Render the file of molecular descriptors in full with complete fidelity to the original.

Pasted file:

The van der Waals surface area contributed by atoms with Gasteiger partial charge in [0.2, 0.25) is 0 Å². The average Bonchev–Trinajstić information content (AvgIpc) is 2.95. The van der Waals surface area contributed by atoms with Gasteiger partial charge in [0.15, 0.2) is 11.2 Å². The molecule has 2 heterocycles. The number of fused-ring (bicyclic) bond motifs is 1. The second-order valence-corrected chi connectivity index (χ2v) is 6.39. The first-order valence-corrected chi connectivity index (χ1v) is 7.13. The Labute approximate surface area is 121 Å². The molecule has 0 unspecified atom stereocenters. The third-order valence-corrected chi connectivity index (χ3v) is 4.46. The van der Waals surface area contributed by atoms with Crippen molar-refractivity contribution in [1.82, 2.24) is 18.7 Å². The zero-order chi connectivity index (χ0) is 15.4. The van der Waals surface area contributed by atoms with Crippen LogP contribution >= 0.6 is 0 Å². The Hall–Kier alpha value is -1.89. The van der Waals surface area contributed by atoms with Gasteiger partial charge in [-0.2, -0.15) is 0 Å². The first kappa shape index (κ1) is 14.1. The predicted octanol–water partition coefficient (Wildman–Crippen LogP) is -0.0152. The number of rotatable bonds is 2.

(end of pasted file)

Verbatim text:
The van der Waals surface area contributed by atoms with Gasteiger partial charge in [0.2, 0.25) is 0 Å². The average Bonchev–Trinajstić information content (AvgIpc) is 2.95. The van der Waals surface area contributed by atoms with Gasteiger partial charge in [0.15, 0.2) is 11.2 Å². The molecule has 2 heterocycles. The number of fused-ring (bicyclic) bond motifs is 1. The second-order valence-corrected chi connectivity index (χ2v) is 6.39. The first-order valence-corrected chi connectivity index (χ1v) is 7.13. The Labute approximate surface area is 121 Å². The molecule has 0 unspecified atom stereocenters. The third-order valence-corrected chi connectivity index (χ3v) is 4.46. The van der Waals surface area contributed by atoms with Crippen molar-refractivity contribution in [1.82, 2.24) is 18.7 Å². The zero-order chi connectivity index (χ0) is 15.4. The van der Waals surface area contributed by atoms with Crippen LogP contribution >= 0.6 is 0 Å². The Hall–Kier alpha value is -1.89. The van der Waals surface area contributed by atoms with Gasteiger partial charge in [-0.2, -0.15) is 0 Å². The first kappa shape index (κ1) is 14.1. The predicted octanol–water partition coefficient (Wildman–Crippen LogP) is -0.0152. The number of rotatable bonds is 2.